Both sexes are affected by the HPV virus, and if left untreated, then it can become life-threatening, as it creates a favorable environment for the onset of cervical cancer, which is considered the most deadly type of cancer among women.

HIV (human papilloma virus) is a group of viruses that damage the human skin. There are 100 different kinds of this. Some types cause common warts on the feet and hands, which are harmless, do not give symptoms and disappear on their own.

There are about 40 types of viruses that are described as genital HPV when they attack the genital area. It is very prevalent, and about 80% of women and men reduce at least one type of this disease at some point in their life. They are a serious risk factor for cervical cancer and cancer, and also increase the risk of genital warts and benign cervical changes.

Usually the virus is transmitted through direct skin contact with the skin, while any kind of sexual activity with an infected HPV person who involves sexual contact leads to infection with the virus. However, this is not limited to sexual intercourse. There are many people who have this, but do not show signs or symptoms, while they pass it on to others without knowing it.

One person may also have many types of HPV, since many of them contract a first type within the first few years after the onset of sexual activity.

Be healthy knowing these facts about HPV:

  • The virus is easily spread by direct contact with the skin. Any type of sexual activity that involves sexual contact will result in genital HPV infection.
  • Typically, the virus will not give out symptoms and signs, so most people will not know that they have it. For this reason, many people get infected, but the immune system can help a person fight infection.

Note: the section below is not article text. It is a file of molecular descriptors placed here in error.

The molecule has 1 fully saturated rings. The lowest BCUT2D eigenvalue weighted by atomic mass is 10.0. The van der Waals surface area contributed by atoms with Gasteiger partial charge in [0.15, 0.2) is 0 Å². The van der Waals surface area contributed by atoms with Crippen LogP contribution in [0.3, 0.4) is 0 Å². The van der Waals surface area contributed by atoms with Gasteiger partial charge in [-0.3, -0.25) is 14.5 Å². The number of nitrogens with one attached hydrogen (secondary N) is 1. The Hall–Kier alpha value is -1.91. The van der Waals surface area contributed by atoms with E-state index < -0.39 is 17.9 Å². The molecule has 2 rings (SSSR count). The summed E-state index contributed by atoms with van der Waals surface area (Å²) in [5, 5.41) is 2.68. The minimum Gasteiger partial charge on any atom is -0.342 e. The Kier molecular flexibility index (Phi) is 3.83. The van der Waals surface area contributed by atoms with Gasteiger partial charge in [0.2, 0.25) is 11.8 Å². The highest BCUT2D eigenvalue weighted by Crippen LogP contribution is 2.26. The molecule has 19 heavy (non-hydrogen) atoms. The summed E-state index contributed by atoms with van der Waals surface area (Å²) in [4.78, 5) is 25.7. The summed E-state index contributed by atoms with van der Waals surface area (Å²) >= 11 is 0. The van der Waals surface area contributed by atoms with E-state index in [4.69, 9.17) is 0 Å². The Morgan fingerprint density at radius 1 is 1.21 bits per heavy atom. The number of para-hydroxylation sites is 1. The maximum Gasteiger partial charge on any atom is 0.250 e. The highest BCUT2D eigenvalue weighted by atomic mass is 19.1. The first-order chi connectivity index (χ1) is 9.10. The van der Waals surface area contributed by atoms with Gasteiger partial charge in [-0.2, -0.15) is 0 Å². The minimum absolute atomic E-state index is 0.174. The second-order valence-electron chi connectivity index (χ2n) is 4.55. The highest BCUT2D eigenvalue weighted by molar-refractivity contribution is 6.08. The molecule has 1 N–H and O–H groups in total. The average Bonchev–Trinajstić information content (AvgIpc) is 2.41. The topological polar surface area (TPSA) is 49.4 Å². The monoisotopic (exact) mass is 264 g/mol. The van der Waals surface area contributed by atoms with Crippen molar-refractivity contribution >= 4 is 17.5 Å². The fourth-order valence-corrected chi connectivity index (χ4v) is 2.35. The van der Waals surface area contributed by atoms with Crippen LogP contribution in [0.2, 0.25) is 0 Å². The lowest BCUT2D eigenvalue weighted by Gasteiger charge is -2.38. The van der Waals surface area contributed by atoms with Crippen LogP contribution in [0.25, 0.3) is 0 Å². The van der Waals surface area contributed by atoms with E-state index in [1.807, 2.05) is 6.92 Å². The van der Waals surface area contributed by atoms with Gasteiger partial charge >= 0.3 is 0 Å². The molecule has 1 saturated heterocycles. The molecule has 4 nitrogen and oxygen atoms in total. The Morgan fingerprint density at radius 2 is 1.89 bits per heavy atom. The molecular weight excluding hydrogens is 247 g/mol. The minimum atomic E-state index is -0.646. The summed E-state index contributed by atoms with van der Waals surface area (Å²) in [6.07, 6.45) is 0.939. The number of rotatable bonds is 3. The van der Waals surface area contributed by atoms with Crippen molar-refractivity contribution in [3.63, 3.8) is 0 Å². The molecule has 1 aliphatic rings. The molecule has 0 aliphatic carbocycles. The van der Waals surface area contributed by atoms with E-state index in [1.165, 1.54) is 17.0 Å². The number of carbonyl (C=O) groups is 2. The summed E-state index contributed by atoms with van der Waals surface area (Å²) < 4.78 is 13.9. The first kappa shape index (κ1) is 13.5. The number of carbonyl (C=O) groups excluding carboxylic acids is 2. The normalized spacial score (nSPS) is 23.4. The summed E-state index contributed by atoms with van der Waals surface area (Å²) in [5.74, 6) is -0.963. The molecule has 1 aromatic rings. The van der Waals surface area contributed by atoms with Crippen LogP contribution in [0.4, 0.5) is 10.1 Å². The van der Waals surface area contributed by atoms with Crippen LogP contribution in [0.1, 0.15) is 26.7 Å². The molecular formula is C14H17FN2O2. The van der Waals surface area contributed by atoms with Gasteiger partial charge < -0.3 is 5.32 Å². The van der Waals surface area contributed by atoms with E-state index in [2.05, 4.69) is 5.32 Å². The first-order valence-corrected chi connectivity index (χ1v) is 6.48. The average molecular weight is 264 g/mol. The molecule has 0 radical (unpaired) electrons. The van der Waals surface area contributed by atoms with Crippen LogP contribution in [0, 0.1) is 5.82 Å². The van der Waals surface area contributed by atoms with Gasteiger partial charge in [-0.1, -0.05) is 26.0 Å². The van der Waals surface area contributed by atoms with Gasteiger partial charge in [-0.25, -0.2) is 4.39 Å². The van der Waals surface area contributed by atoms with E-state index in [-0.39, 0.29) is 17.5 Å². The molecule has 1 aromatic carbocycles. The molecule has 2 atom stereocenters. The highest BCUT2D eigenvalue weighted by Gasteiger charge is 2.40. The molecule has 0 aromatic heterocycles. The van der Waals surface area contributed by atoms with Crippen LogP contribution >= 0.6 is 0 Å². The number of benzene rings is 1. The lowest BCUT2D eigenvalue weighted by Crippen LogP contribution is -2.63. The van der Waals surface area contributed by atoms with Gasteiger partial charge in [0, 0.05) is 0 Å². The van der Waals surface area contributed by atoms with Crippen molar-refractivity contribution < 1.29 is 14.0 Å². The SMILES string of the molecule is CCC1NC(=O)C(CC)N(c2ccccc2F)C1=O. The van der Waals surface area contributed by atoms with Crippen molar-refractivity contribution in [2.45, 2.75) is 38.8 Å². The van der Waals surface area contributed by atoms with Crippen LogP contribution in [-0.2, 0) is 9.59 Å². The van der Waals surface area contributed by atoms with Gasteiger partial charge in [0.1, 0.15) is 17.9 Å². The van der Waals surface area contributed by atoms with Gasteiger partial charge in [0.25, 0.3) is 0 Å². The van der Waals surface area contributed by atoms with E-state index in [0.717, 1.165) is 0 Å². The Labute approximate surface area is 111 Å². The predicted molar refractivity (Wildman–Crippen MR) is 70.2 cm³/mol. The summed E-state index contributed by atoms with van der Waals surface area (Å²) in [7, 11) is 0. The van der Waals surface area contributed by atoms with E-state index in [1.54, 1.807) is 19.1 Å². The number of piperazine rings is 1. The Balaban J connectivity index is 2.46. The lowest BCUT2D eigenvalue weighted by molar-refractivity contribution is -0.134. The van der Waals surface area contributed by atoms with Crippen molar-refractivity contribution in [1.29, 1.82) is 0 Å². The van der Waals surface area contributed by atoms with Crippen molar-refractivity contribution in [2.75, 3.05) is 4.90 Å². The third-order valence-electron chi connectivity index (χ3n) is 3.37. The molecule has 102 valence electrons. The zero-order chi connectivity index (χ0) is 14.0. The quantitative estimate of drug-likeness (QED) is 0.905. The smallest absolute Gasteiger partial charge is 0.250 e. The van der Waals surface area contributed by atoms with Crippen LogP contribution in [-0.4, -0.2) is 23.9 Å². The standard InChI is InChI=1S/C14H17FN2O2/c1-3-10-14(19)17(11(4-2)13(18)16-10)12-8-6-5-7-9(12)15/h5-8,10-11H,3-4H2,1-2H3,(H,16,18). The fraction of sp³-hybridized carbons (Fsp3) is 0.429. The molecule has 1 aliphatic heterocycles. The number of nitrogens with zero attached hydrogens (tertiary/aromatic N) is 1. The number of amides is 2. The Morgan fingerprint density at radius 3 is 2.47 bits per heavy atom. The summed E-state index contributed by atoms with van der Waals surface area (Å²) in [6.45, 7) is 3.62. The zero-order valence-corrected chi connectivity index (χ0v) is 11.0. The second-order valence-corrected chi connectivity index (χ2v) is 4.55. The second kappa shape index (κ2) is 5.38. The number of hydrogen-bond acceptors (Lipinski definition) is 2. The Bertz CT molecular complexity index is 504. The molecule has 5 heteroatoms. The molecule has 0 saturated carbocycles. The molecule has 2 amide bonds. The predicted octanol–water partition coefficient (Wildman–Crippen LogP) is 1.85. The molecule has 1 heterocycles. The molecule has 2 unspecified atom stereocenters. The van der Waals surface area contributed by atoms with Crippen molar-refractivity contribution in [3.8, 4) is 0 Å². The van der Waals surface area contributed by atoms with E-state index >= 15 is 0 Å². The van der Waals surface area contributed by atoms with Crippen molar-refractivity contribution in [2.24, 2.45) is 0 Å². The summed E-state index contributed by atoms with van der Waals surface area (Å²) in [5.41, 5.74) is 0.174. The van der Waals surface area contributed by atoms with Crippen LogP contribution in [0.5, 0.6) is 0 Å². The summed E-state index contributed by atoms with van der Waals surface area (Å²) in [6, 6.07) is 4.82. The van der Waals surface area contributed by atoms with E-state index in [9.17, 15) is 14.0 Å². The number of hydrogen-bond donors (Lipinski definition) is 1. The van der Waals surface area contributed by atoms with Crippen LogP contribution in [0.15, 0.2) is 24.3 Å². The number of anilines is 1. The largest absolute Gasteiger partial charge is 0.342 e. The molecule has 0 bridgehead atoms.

• Most types are not life threatening, but expose a person to a greater risk of cancer, as they alter the cellular structure of the cervix, turning it into cervical cancer. If women do not belong to the “low-risk” types, then benign (abnormal, but not cancerous) changes can develop, which over time create the ground for cervical cancer.
  • Many studies have confirmed that women infected with high-risk HPV in the next 10-20 years are more susceptible to developing cervical cancer. For this reason, it is strongly recommended that all women, including those who no longer have sex, undergo routine gynecological examinations.
  • Women over the age of 30 should regularly undergo a Pap test, because they are able to detect abnormal cells in the cervix that can cause cervical cancer.
  • Infections in women older than 30 years are less prone to treatment with the immune system. Thus, a visit to a gynecologist and getting proper treatment is very important.
  • Cervical cancer can be prevented by 100% if it is detected in the early stages.
  • Male and female condoms can reduce the risk of HPV transmission, but can not completely eliminate it.
  • Type 16 HPV was connected to some types of neck and head cancer.
  • Almost 30% of oral carcinomas are associated with HPV infections.

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